News Release

Even Koch-Backed Think Tank Finds Medicare for All Would Cut Health Care Spending

The Intercept reports: “Koch-Backed Think Tank Finds That ‘Medicare for All’ Would Cut Health Care Spending and Raise Wages. Whoops.”

The Intercept and other media reporting on this are citing the work of Drs. David Himmelstein and Steffie Woolhandler. They are distinguished professors of health policy at the City University of New York at Hunter College and lecturers in medicine at Harvard Medical School. They have written an analysis of the work of the Koch-backed think tank, the Mercatus Center at George Mason University, and it is now posted in full at the accuracy.org blog.

They write: “The Mercatus Center’s estimate of the cost of implementing Sen. Bernie Sanders’ Medicare for All Act (M4A) projects outlandish increases in the utilization of medical care, ignores vast savings under single-payer reform, and fails to even mention the extensive and well-documented evidence on single-payer systems in other nations — which all spend far less per person on health care than we do. Moreover, the Mercatus Center admits that universal first dollar coverage under Sen. Sanders’ bill would cause little increase in the nation’s total health expenditures; it would merely shift expenditures from private to public sources.

“We outline below some of the most glaring errors in the Mercatus Center analysis of Medicare for All, which was led by Charles Blahous.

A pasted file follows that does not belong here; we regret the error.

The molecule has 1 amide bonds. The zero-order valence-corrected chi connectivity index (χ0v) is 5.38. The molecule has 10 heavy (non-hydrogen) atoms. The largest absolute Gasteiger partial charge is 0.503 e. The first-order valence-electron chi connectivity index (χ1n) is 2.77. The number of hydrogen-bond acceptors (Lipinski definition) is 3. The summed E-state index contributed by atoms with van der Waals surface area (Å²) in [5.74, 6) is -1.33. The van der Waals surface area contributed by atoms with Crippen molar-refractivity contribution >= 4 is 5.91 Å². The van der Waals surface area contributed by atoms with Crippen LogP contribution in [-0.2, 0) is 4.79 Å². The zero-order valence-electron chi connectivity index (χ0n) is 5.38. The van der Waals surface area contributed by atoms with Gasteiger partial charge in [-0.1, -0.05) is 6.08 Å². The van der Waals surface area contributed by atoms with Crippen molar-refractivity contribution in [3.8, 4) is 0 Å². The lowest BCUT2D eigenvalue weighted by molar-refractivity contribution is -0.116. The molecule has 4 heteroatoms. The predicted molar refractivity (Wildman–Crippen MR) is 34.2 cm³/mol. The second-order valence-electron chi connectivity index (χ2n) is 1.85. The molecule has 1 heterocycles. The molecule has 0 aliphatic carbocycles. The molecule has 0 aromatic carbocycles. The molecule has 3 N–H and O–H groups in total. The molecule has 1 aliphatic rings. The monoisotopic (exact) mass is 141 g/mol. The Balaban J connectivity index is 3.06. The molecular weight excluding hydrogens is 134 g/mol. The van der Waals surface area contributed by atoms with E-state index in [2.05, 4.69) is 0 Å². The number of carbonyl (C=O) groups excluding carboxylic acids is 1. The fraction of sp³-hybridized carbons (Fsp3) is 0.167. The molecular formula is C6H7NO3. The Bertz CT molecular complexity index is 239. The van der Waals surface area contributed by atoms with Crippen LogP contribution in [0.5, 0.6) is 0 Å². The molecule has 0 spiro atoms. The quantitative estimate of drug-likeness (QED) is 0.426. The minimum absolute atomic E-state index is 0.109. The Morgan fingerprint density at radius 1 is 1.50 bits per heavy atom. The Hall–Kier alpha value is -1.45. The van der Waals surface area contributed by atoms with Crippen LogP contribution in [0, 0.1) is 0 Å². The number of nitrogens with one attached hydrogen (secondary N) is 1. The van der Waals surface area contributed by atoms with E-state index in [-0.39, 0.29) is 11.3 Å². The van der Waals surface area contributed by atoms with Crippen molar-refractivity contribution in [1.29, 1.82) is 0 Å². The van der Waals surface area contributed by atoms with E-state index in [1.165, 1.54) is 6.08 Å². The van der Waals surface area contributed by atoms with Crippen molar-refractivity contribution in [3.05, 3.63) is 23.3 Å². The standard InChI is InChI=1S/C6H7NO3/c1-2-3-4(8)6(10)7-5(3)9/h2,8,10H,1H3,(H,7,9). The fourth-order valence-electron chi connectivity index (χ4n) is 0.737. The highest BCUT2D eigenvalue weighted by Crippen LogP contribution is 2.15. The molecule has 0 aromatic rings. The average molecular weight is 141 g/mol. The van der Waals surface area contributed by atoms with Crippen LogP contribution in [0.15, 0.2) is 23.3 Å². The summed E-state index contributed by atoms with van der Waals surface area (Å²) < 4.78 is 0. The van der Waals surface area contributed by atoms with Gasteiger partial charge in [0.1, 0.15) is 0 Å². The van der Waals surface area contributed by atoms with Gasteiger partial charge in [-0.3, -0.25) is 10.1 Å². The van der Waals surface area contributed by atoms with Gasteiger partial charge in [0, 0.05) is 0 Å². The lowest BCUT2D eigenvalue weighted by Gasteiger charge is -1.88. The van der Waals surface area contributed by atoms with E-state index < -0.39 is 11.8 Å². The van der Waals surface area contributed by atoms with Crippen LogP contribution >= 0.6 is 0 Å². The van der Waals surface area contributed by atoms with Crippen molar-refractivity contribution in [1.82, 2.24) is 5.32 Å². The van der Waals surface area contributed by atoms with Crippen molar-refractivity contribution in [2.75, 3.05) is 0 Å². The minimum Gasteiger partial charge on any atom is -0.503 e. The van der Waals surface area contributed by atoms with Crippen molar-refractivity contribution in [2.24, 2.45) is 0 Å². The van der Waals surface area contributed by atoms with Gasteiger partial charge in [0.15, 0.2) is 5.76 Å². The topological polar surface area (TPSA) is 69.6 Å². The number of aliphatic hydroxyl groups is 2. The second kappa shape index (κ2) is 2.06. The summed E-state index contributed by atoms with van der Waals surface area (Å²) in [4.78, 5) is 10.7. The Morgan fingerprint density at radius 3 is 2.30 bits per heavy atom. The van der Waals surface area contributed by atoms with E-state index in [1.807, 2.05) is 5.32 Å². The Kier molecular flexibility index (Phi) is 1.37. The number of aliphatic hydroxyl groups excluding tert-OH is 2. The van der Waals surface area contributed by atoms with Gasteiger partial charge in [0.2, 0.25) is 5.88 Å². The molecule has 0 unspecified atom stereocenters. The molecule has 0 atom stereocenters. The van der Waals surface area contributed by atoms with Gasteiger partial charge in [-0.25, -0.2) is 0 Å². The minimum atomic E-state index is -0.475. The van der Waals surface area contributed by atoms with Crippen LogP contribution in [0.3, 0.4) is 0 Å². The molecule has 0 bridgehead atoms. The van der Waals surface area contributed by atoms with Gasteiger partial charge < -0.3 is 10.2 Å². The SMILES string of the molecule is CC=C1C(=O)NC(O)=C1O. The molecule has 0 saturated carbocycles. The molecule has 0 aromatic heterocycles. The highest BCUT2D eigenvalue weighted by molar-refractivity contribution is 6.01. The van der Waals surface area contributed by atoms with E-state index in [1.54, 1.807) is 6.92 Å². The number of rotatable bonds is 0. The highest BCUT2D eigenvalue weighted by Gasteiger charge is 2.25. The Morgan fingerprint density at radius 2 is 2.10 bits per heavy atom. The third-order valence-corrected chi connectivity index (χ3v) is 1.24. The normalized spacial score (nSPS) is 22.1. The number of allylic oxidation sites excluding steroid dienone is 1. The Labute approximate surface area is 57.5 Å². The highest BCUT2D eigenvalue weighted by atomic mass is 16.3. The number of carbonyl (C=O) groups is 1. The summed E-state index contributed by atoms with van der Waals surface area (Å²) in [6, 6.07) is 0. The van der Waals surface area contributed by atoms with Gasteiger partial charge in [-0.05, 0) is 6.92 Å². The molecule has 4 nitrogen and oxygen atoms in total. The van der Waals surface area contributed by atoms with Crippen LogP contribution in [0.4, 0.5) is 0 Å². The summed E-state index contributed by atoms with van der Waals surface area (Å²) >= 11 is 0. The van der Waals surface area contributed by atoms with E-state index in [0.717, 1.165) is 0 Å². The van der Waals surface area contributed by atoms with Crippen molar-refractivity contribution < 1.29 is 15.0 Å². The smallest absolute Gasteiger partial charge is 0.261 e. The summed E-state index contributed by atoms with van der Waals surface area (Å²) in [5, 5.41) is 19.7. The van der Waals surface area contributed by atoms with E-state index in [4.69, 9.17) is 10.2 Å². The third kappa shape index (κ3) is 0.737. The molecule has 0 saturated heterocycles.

“1. Administrative savings, Part 1: Blahous assumes that insurance overhead would be reduced to 6 percent of total health spending from the current level of 13 percent in private insurance. Although overhead in Canada’s single payer system is only 1.8%, Blahous justifies his 6 percent estimate by citing Medicare’s current overhead, which include the extraordinarily high overhead costs of private Medicare HMOs run by UnitedHealthcare and other insurance firms. However, Sen. Sanders’ proposal would exclude these for-profit insurers, and instead build on the traditional Medicare program, whose overhead is less than 3 percent. Moreover, even this 3 percent figure is probably too high, since Sanders’ plan would simplify hospital payments by funding them through global budgets (similar to the way fire departments are paid), rather than the current patient-by-patient payments. Hence a more realistic estimate would assume that insurance overhead would drop to Canada’s level of about 1.8 percent. Cutting insurance overhead to 2 percent (rather than the 6 percent that Blahous projects) would save approximately $2.9 trillion more than Blahous estimates over a 10-year period. …

“Moreover, even Blahous admits that Sanders’ program would cover all of the uninsured, and upgrade coverage for the vast majority of Americans who currently have private insurance or Medicare, with little increase in total spending for the nation. For instance, even his inflated cost projections foresee a NET increase of only $17 billion in 2022, equivalent to about a one-third of one percent increase in national health spending. In effect, Blahous admits that covering the uninsured and upgrading coverage for most others could be achieved at virtually no additional cost through a single payer reform.”

DAVID HIMMELSTEIN, STEFFIE WOOLHANDLER, M.D., himmelhandler at comcast.net, @swoolhandler